Last week, Tony Rehagen wrote about colleges and universities pulling back on recruitment of white, rural students.
The author, who grew up in a small town in Missouri, argued that higher education is an important vehicle for bridging divides in our increasingly fractious country — and that white, rural kids need to be on campus to build that bridge.
But an online commenter who goes by the name “user_4429094” suggested that drawing more of these students could be difficult:
This sounds nice, but it ignores a huge upcoming phenomenon: the “birth dearth.”
Nathan Grawe’s groundbreaking book last year, [“Demographics and the Demand for Higher Education,”] describes in stunning detail the striking reduction in the number of college students in rural states [by] 2030, largely in the upper Midwest and northern New England — anywhere there’s a preponderance of white and black people. (Southern and western states with large populations of Asian and Latinx people will not see reductions.) . . .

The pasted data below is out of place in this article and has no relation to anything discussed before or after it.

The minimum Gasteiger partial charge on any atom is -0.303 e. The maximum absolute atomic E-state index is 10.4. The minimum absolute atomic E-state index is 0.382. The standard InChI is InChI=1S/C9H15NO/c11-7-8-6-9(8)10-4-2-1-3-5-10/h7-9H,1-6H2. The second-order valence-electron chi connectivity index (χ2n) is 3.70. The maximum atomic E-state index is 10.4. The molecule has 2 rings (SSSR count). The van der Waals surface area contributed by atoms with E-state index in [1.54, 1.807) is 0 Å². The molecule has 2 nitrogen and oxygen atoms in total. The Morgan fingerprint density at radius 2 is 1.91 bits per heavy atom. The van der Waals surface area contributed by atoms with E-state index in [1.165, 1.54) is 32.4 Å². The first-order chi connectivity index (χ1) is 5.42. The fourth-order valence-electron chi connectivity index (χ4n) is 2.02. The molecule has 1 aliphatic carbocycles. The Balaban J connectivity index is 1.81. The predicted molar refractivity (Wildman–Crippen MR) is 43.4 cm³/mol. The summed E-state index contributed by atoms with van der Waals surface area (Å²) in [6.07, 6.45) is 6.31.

With that reality, along with the glut of colleges in those regions that are already having a hard time attracting students, would any college pursue students from rural areas?
I know it’s bad for democracy not to, but it’s likely unworkable, especially since the rural students can’t pay much tuition.